Just the Beginning

It occurs to me that my post on Sunday may have been a touch cryptic.  (I can be naughty at times.)  Horror Homeroom was good enough to publish a piece I’d written about the movie Midsommar, a film that got its hooks into me earlier this year.  Here’s the link in case you’d like to read it (it’s free): http://www.horrorhomeroom.com/midsommar-and-cross-quarter-day-horror/.  It’s not an article using the Bible and horror as in yesterday’s post, but rather it is an exploration of the broader relationship between horror and religion.  The origin of religion has long been a fascination, and the more I look into the connection with what makes us afraid, the more I find in common.  But why midsummer when summer’s only just beginning?

Ancient peoples in temperate zones, according to the records they left behind, carefully observed the change of seasons.  Without a tilted, spinning globe as a model the science of the time (which was likely their religion) suggested that the heavenly bodies were migratory.  If you use raw observation that’s what seems to be the case.  Now that I sit in the same office every day with a south and a west window, it becomes very clear how the sun shifts over the course of the year.  In the winter it seems to be on a journey far to the south.  Religions of such science would want to know, of course, when it would start coming back.  The years were divided into segments—we still recognize four of them in our seasons although, in truth, they are merely gradual changes that take place in the weather as the earth’s tilt moves our hemisphere toward or away from the sun.

Midsummer was a northern European festival to celebrate the longest day.  Whether this is the start of summer or the middle of summer is merely a matter of interpretation.  The film Midsommar plays on the disorienting long span of daylight in northern Sweden.  Without the dark to guide us, sleep and the regular rhythms of daily life can become difficult.  When the people believe the old religion, well, let your imagination run wild.  Horror films often lurk in these transitional times of the year.  We tend to associate them with Halloween, but there’s enough to be afraid of right now.  Not all horror has religious components, of course.  Nevertheless it has been there from the beginning, from when van Helsing pulled out a crucifix to frighten off Dracula.  And it continues, in perhaps more sophisticated ways, even in the broad daylight.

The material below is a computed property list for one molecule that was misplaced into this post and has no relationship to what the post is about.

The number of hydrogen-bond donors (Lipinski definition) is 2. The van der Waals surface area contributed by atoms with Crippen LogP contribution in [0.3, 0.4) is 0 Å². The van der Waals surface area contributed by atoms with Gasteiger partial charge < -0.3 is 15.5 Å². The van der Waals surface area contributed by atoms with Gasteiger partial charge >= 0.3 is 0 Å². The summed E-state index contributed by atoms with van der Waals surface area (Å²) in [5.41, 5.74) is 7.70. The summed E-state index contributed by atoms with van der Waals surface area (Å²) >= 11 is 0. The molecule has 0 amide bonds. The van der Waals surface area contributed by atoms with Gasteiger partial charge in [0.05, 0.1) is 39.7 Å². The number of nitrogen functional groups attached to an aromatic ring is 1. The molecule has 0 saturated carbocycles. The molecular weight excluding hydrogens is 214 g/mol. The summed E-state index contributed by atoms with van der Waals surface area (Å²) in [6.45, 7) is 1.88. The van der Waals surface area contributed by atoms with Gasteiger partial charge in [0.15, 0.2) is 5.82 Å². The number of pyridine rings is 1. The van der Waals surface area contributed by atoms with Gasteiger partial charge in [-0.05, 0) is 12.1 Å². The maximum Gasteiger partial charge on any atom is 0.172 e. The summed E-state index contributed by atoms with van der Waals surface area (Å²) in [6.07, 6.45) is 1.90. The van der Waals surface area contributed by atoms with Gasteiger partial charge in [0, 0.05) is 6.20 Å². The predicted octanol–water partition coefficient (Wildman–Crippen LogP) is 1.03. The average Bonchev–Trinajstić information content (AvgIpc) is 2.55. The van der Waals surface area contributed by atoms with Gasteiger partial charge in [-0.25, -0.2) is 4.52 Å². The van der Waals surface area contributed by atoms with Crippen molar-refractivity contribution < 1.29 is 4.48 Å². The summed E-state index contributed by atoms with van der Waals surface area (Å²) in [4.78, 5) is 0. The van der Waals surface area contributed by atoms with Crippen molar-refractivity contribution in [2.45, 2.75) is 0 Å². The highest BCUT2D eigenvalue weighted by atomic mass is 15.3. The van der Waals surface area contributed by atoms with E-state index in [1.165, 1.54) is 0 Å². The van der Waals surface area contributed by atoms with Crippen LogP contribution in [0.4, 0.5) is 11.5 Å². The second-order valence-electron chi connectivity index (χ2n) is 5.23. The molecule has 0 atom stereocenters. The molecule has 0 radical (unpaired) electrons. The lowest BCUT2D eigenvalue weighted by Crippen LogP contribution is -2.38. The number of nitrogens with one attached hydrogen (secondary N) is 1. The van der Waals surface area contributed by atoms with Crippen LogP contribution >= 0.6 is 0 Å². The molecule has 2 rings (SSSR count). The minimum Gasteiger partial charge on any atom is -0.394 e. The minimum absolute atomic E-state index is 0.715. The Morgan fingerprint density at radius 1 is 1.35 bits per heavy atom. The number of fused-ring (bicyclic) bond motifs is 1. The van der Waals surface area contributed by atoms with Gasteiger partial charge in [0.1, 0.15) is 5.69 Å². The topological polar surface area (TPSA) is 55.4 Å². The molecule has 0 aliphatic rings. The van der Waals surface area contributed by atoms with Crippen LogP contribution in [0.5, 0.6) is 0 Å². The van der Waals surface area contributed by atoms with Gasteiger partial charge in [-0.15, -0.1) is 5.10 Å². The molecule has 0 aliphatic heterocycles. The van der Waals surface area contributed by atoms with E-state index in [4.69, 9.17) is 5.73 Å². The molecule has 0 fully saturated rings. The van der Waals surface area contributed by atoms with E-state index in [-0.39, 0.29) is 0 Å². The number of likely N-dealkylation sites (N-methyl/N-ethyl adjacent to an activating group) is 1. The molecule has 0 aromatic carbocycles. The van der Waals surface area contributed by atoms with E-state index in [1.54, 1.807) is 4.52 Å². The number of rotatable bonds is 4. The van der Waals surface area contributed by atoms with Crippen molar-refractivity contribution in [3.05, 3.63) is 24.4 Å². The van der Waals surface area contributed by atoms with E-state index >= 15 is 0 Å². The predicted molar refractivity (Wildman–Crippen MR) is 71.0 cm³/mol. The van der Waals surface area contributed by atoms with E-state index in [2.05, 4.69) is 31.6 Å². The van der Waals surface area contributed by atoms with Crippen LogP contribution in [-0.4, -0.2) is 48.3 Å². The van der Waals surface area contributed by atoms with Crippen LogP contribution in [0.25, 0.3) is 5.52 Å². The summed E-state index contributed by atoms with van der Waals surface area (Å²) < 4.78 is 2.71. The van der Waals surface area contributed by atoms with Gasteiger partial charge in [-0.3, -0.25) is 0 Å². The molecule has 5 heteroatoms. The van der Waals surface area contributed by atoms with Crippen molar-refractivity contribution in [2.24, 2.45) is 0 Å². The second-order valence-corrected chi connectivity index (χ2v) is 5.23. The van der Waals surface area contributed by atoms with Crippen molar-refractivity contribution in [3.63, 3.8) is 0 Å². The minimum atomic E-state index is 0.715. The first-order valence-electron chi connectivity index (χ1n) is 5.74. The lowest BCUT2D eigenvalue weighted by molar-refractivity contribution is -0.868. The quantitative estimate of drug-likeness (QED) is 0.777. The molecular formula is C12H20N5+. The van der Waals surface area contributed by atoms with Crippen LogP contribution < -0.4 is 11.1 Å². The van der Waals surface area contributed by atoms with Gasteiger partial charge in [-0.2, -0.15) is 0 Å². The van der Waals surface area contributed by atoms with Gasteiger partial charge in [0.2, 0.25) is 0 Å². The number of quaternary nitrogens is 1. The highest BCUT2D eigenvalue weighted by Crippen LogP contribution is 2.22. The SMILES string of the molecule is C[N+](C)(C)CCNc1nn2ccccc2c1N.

August Ancestry

Lugh

Now that August is in full swing, it is appropriate to think of Lugh. It would have been more appropriate, I suppose, to have considered him on Lughnasadh (August 1) but I’m afraid I missed the deadline. August is the only month with no officially recognized holidays, either lighthearted or serious, in the United States. Back in Celtic Britain the first of August was one of the quarter days, or days when the rent was due and religious festivals were celebrated. When Scotland was Christianized, Lughnasadh was kept under the name Lammas-mass, a festival of the first harvest of the year. The Christian correlation became the deliverance of Peter from prison or Saint Peter in Chains.

Lugh was, without doubt, one of the most important gods of the Celts. It has been suggested that the Celts understood their gods not to be transcendent beings of a different order than humans, but rather as their own ancestors. They apparently believed that gods came from great humans. Lugh is a warrior god, and occasionally god of the sun. His favored epithet is “long arm” or “long hand,” indicating his felicity with spears and swords. So widely was he known that many important cities were named after him, including Lyon in France, Vienna (known by one of his epithets), and perhaps even London itself. When Romans conquered the Celtic lands, the festival in August was that of the Caesar from whom the month takes its name, Augustus. Apart from the minor Christian festival of Peter in Chains, the month of August was simply forgotten as the seat of holy days.

The origins of gods differ in diverse cultures. The assumption of most people today seems to be that gods exist as an ontological reality and we reverence them because of their factual existence. The Celts, on the other hand, grew their own gods in the tradition that a noble human was worthy of veneration and full of undying power. Lugh may have been one such person. If he was, he has been lost in the heavy haze of hoary antiquity. He comes to us today in August, but more often in March. The word leprechaun is an Anglicized version of the Irish phrase “Lugh the cobbler” (one of his many associations). As such he is remembered every time we pour ourselves a bowl of Lucky Charms.

Part Lugh, part Potter